The former student of architecture went to work, and within six years had restored the building into spacious and one-of-a-kind living spaces. Complete with terraced courtyards, antique wood flooring, koi ponds and walking trails, the former industrial space was transformed into a peaceful, modern, yet historic work of art. A revitalization of the former mill community ensued, and before long the sleepy post-industrial town became home to a general store offering five-star, organic and locally grown dining options, a charter high school with an environmental and sustainable focus, a canoe and kayak company, puppet theatre, post office, gas station, hair salon, and fitness studio. Added to the local wineries, farms, and antique stores, the area quickly developed into a rural gem, arguably the best kept secret of North Carolina!

The Best Perk...No More Mowing!

Yup, that's how we do it around here!
Yup, that's how we do it around here!


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    • Enlydia Listener profile image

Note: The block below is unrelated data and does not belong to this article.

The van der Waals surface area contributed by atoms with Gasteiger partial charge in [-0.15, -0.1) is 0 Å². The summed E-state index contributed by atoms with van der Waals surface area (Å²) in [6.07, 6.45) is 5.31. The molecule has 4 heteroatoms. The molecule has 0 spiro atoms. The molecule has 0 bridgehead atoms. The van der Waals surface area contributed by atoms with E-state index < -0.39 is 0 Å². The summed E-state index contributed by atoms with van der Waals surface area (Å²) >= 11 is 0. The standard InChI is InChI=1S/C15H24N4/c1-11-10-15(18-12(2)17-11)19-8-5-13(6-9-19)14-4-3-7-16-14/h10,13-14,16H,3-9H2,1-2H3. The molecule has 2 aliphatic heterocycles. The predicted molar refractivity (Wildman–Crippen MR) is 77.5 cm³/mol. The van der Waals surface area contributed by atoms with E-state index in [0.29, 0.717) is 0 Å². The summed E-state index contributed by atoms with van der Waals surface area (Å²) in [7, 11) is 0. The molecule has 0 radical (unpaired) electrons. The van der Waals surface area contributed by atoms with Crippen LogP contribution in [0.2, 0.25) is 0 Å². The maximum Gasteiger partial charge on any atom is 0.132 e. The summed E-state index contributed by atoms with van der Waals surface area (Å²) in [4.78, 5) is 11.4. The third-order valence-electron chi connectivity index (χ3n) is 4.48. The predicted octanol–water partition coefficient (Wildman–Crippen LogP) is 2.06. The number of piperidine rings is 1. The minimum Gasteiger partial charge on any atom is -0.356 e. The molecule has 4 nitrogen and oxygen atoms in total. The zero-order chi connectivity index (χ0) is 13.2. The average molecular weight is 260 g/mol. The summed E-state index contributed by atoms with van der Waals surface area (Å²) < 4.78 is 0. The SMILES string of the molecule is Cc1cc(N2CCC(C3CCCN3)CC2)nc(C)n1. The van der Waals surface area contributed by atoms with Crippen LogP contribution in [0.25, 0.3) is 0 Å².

Enlydia Listener 

      6 years ago from trailer in the country

      Beautiful hub and beautiful photos.

    • Anaya M. Baker profile imageAUTHOR

      Anaya M. Baker 

      6 years ago from North Carolina

      Hi Harry! Nice to meet you here, what a small world! It's funny how much Saxy has changed in the last two years since I wrote this hub...A lot of great changes, but some days I do miss how much quieter things were when I first moved here.

    • profile image


      6 years ago from north carolina

      i live 10 minutes from you but my address is haw river,nc. you live in a neat place with very friendly folks. i stop at the store from time to time and me and my wife have tried out the restaurant up top of ramp.great to know i have a hub neighbor.